Clifton upon Teme

Discussion in 'UK PoW Camps' started by Robert-w, Aug 29, 2019.

  1. Robert-w

    Robert-w Banned

    There was a POW camp in this village. The site is now occupied by the Scout Hut etc. It originally held Italians who worked on farms in the Teme Valley. However from about 1943/44 most of them accepted cooperator status and were moved to a hostel in Tenbury Wells and they were replaced in the camp by Germans who also worked on the farms. I assume that it was a satellite camp for a larger one. Does anyone know what this would have been and what was the official designation for the camp at Clifton upon Teme? A couple of the Germans married local girls after the war and settled in the neighbourhood but they are gone now. A violin made by an occupant of the camp was recently auctioned in Ludlow.
  2. CL1

    CL1 116th LAA and 92nd (Loyals) LAA,Royal Artillery Patron

  3. Robert-w

    Robert-w Banned

  4. Pete Wood

    Pete Wood Member

    Okay, here is my theory - and it is just that. Because the whole PoW numbering and renumbering system has baffled me for years. Basically, the lower the number, the earlier the camp. So the single digit camps are 1, 2, 3 etc and date from 1939/40.

    From what I can see, by known dates, the camps with number 200+ are late war camps (1944 onwards).

    It is not one of the known main camps, which tend to be larger. So, as you say, Clifton Upon Teme is probably a satellite camp.

    The closest is either Camp 54 - Longbridge Camp, Hampton Lovett, Droitwich. Or Camp 84 - Sheet Farm, Ludlow.

    Some of the Satellite Camps, in 1943, are known (but only, I believe, for Italian PoW Camps). There has been a lot of research by the Italians on this, interviewing former PoWs.

    See if any of these known Satellite Camp names, for Camp 54, mean anything to you:

    1 CSD Kidderminster (we can obviously discount this one)
    2 Stoulton
    3 Woods Lane
    4 Moor Lane
    5 Charlton Manor

    If, as I suspect, it was a Satellite Camp, for Camp 54, that would have been its designation (the number of the main camp). I am no expert on PoW mail, but I have noticed (looking at mail on eBay) that, during the war, the Mail was sent to/from the Main Camp - and stamped, probably in this case, Camp 54. But after the war ended, I have noticed some (!) mail being sent to, for example, Camp 54 (Woods Lane). In other words, after the war ended, things got more lax when it came to the addresses.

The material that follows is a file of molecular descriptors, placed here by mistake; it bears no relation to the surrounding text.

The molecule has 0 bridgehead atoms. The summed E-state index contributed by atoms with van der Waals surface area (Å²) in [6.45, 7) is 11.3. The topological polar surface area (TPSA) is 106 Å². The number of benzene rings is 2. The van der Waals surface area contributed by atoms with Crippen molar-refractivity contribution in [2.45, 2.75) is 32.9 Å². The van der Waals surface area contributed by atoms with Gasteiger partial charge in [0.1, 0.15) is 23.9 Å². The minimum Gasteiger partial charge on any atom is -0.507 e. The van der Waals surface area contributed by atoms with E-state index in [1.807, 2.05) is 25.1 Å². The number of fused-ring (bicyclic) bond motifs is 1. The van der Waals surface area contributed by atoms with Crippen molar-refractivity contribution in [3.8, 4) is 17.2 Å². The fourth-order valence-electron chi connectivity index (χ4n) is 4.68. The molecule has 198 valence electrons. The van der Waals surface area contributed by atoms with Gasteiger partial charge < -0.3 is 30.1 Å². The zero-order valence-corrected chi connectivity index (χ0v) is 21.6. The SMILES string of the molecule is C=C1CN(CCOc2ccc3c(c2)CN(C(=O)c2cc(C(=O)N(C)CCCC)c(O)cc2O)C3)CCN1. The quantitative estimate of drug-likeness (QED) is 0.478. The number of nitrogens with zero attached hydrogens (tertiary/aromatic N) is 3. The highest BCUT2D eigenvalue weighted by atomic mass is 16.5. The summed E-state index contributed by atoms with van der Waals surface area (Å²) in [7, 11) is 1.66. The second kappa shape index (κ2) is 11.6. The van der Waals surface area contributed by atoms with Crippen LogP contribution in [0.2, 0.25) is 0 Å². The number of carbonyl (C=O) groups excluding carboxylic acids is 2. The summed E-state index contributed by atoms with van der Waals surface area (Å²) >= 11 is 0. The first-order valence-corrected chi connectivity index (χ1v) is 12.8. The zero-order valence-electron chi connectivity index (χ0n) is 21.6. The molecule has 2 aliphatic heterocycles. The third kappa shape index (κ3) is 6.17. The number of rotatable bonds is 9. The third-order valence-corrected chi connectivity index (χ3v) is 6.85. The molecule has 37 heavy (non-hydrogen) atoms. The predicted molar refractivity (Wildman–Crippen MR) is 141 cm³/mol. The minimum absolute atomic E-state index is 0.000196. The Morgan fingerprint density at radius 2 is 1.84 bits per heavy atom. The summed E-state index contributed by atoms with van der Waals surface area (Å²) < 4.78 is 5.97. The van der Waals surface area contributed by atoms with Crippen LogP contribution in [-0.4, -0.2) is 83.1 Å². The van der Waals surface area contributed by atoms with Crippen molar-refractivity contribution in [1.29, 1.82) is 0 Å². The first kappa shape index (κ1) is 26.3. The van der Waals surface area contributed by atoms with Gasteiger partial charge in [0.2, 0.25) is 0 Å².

If the above names mean nothing to you, with regard to Clifton Upon Teme, then try doing a search on eBay for Clifton Upon Teme in PoW Mail. You never know your luck. I have found a few 'new' camps, that are not listed anywhere on the web, using this approach.

    Please do keep us posted. It is camps like this, that is the reason the new UK PoW sub-forum was set up. It is such an under researched field, and we need all the help and input if we are to solve these puzzles. My estimate is that there at least 1000 Satellite Camps and Hostels in the UK. I have made a start on collating some of them. But this one is new to me, so thanks for posting.

    The later camps in Worcestershire are:

    277 South Littleton
    277A Fladbury
    287 Perdiswell Hall, Claines
    689 Blackmore Camp, Malvern
    CL1 and Robert-w like this.
  5. Robert-w

    Robert-w Banned

    Thanks for this
    It is not any of the satellites for camp 54 that you list. Charlton Manor (which no longer exists) was a large country house in the village of Charlton near Evesham and Stoulton is a village near Pershore. There is no Woods or Moor lane in Clifton upon Severn. The site of the camp in Clifton upon Severn is on Manor Lane. The first reference to Italian POWs in the area is in spring 1942 when a working party cleared and drained Oldwood Common, just outside Tenbury Wells, for agriculture. I have also copies of various accounts by local farmers or their offspring mentioning using Italians on their farms later that year. The Tenbury paper also has an account of a murder on a farm by an Italian POW who had just learnt that close relatives had died in an RAF bombing raid (he was deemed insane and confined to an asylum). In terms of accessibility 84 Sheet seems a more likely 'master' camp.
    BTW do you have a location in Sheet for the camp? There was a Home Guard HQ in Sheet
  6. CL1

    CL1 116th LAA and 92nd (Loyals) LAA,Royal Artillery Patron

    You forget im just trying to be helpful on the forum might be an idea to post the resources you have exhausted for future posts
    saves me mucking about trying to be helpful
    Tony56 and Mr Jinks like this.
  7. Robert-w

    Robert-w Banned

    That would be a rather long list which includes all the obvious suspects like local newspapers, parish mags, archives of the local museum (for which I am the volunteer researcher) and the local historical society (of which I am a member)
  8. CL1

    CL1 116th LAA and 92nd (Loyals) LAA,Royal Artillery Patron

    Robert you appear to be a bit of a internet smug sort so I will let you get on with it .
    When people try to help as many on here do ,try to be a tad grateful for that.
    Tony56 and Mr Jinks like this.
  9. Robert-w

    Robert-w Banned

    I've now found a photo of this camp as it was in the late forties when it became a youth hostel. A very small camp with three huts - a Nissen and two WW1 style wooden huts plus a square building (breeze block possibly) with a flat corrugated iron roof and almost no windows - I'm guessing that this held the latrines and possibly showers. I'd post a copy but I don't hold the copyright.

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